The Class of 2014 (Editorial)

by Arkansas Business Editors  on Monday, May. 19, 2014 12:00 am  

The high school graduation invitations have been arriving in the mail, and along with trying to remember to pick up some gifts and congratulatory cards, we’ve been considering this amazing fact: The kids turning their tassels from right to left this month had just started kindergarten on Sept. 11, 2001.

How quickly news becomes memory becomes history.

Just in time for Americans who barely remember that awful day to reach adulthood, the National September 11 Memorial & Museum will open this week “within the archaeological heart of the World Trade Center” — underground on the southern end of Manhattan at the place we all came to know as Ground Zero. Artifacts from that day — gear from martyred firefighters and a presidential bullhorn and stairs that spelled salvation for the lucky ones — will be on permanent display.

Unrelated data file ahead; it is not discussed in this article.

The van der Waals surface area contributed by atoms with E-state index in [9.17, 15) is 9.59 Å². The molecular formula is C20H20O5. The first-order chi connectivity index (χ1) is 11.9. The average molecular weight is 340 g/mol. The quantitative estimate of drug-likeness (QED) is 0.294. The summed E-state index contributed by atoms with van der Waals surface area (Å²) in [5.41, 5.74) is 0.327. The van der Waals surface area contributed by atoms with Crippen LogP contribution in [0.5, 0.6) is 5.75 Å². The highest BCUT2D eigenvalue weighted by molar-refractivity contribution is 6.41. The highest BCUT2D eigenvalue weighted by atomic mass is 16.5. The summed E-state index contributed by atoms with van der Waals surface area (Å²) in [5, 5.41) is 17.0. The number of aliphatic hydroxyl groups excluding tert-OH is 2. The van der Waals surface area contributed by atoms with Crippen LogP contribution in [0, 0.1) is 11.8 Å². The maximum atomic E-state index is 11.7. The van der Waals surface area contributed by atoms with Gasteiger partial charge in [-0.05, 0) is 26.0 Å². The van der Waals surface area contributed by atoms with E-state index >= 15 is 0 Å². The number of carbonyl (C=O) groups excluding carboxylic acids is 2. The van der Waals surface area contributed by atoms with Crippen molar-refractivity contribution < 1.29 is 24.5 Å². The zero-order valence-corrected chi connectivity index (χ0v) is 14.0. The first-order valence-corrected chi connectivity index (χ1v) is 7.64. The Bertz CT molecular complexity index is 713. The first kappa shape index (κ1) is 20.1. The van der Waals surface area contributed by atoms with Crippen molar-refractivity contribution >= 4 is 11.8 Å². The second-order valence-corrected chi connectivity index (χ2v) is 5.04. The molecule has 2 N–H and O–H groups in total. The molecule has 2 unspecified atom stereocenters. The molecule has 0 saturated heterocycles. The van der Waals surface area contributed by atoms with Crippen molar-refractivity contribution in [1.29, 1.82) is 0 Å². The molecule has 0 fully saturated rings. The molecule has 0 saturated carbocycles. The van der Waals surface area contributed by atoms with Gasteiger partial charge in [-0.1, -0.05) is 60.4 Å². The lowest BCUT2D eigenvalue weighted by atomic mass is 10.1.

As with any undertaking of this sort, there have been disagreements, philosophical and logistical. It’s impossible to dismiss the continuing grief of families whose loved ones’ remains were never recovered from what will be, in its way, a tourist attraction. But it is altogether fitting that our nation should have a permanent place to tell the story of the most horrifying day most Americans can remember, and one that changed the world in which our children — the class of 2014 and after — have grown up and will spend their lives.

This is what the museum director, Alice M. Greenwald, means when she writes that the museum is “[a]s much about ‘9/12’ as it is about 9/11.” In addition to the lingering irritations — the class of 2014 doesn’t remember when airline travel was fun and exciting rather than irritating and vaguely unsettling — 9/11 proved that, under duress, America was still one nation, one people, united in purpose.

That’s something we would like our children to learn, even if they can’t remember those days.

 

 

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